Startups and corporations move to change the privacy and security landscape

When Apple Inc. announced it had a security breach at its developer portal last week, it issued this statement:

“An intruder attempted to secure personal information of our registered developers from our developer website. Sensitive personal information was encrypted and cannot be accessed.”

While any developer registered to build apps on Apple must have been relieved, the incident immediately raised some troubling questions – what did the hacker manage to get from his or her illegal foray? Apple’s answer – that the hacker might have gotten access to some developers’ names, mailing addresses, and email addresses – can’t have been a reassuring one.

With stories every week of hackers waiting to prey on unsuspecting e-mail recipients, accidental security breaches of once-secure databases, and governments planning secret digital surveillance, it’s easy to see why so many of us are now on edge when it comes to protecting our privacy and security.

Yet despite all of the fears around privacy and security, there are many companies out there trying to offer solutions to both business’ and consumers’ privacy concerns – whether it’s as an all-in-one solution, or several smaller solutions for specific problems.

For example, at McAfee Canada, the company offers multi-layered solutions, with various defensive mechanisms covering more than one part of the network. For example, one safeguard watches how data enters through USB ports, while another monitors Internet gateways and provides malware detection, says Doug Cooke, director of sales engineering at McAfee Canada.

This is even more necessary than it once was, he adds, saying he’s noticed an upswing in the level of sophistication among today’s hackers.

“Going back a few years now, when hacking and virus activity first started, it was more stuff hackers were doing to entertain themselves and to get prominence on the Internet,” he says. But nowadays, he says, hackers are more concerned with financial gains rather than bragging rights.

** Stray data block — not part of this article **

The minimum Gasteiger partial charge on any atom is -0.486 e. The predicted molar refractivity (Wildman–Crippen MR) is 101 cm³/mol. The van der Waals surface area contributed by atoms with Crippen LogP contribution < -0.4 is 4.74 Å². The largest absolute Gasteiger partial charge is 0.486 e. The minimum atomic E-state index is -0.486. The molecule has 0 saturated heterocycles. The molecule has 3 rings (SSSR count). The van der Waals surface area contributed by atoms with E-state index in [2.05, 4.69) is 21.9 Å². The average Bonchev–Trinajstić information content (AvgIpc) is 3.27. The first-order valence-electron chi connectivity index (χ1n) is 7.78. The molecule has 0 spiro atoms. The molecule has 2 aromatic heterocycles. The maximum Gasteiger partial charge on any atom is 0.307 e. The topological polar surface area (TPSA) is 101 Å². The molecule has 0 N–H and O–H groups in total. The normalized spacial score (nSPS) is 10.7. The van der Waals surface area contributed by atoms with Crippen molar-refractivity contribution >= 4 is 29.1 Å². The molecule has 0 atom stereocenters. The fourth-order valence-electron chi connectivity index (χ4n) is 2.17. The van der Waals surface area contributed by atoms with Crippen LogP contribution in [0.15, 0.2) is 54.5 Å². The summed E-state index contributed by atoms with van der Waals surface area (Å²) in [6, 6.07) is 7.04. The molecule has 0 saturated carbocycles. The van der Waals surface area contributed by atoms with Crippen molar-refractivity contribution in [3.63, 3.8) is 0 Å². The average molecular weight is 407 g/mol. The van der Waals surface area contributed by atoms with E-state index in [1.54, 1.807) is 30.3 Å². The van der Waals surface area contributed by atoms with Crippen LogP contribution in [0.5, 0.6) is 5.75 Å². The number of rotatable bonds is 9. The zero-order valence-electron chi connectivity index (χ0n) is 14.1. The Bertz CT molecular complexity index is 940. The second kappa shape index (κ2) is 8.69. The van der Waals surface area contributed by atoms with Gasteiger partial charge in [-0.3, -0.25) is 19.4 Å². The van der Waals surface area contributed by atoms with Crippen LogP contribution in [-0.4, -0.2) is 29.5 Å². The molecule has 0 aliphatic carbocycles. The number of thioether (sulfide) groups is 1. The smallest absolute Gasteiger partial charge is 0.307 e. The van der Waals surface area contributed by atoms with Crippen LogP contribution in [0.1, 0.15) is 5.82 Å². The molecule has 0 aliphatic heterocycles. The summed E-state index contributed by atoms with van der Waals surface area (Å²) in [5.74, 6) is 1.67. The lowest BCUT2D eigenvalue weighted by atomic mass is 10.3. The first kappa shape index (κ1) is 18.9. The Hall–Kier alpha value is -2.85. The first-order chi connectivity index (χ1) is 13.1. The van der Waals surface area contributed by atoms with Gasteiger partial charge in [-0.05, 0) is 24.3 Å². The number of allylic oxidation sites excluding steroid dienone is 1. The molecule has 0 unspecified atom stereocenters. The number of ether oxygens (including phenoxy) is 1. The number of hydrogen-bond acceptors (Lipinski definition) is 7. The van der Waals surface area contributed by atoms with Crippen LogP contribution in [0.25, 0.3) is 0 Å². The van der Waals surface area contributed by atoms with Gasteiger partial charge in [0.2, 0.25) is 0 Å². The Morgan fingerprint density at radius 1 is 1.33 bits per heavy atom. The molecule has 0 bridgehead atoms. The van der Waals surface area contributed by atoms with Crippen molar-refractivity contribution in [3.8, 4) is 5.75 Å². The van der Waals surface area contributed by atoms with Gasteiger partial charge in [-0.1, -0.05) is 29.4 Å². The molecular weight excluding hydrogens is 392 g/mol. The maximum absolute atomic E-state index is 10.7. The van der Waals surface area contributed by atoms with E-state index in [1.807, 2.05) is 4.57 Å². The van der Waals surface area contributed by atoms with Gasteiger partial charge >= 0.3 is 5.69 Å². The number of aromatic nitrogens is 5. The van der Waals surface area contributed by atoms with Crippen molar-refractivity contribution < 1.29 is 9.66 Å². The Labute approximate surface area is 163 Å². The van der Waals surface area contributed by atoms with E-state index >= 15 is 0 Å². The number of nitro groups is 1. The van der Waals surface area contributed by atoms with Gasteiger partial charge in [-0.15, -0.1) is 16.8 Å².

After creating a new virus, today’s high-level hackers are more concerned with attacking very small segments of a network to get something valuable from that, whether that be financial data or personal information.

That means security companies are often left playing catchup in creating solutions that are more preventative than anything else. For example, Cooke says, many security solutions involve whitelisting some applications to be executed, whereas others are not allowed to execute for fear they are dangerous or harmful to a device or network.

While it is helpful to have network-based intrusion prevention systems, or different ways to spot malicious activity, in some ways security companies are still playing catchup, he says.

“There always is a cat-and-mouse game, and hackers are well-funded, they’re very knowledgeable, and they do keep ahead of us,” he says. “And that’s why there’s a whole industry trying to keep up to them.”